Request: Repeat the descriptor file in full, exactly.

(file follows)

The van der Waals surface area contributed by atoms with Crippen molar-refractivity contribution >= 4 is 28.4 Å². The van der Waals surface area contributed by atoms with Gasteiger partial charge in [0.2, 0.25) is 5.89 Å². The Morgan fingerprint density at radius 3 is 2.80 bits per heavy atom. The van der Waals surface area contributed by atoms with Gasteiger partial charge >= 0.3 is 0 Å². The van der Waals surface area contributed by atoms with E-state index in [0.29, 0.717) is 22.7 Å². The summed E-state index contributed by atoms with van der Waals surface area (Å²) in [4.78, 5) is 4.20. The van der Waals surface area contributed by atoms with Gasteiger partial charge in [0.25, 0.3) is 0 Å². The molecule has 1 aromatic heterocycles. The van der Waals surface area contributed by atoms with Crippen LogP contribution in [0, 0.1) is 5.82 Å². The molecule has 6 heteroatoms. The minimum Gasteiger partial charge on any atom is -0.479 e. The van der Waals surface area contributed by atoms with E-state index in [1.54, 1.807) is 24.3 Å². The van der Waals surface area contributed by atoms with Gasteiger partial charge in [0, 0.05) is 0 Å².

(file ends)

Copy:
The van der Waals surface area contributed by atoms with Crippen molar-refractivity contribution >= 4 is 28.4 Å². The van der Waals surface area contributed by atoms with Gasteiger partial charge in [0.2, 0.25) is 5.89 Å². The Morgan fingerprint density at radius 3 is 2.80 bits per heavy atom. The van der Waals surface area contributed by atoms with Gasteiger partial charge >= 0.3 is 0 Å². The van der Waals surface area contributed by atoms with E-state index in [0.29, 0.717) is 22.7 Å². The summed E-state index contributed by atoms with van der Waals surface area (Å²) in [4.78, 5) is 4.20. The van der Waals surface area contributed by atoms with Gasteiger partial charge in [0.25, 0.3) is 0 Å². The molecule has 1 aromatic heterocycles. The van der Waals surface area contributed by atoms with Crippen LogP contribution in [0, 0.1) is 5.82 Å². The molecule has 6 heteroatoms. The minimum Gasteiger partial charge on any atom is -0.479 e. The van der Waals surface area contributed by atoms with E-state index in [1.54, 1.807) is 24.3 Å². The van der Waals surface area contributed by atoms with Gasteiger partial charge in [0, 0.05) is 0 Å².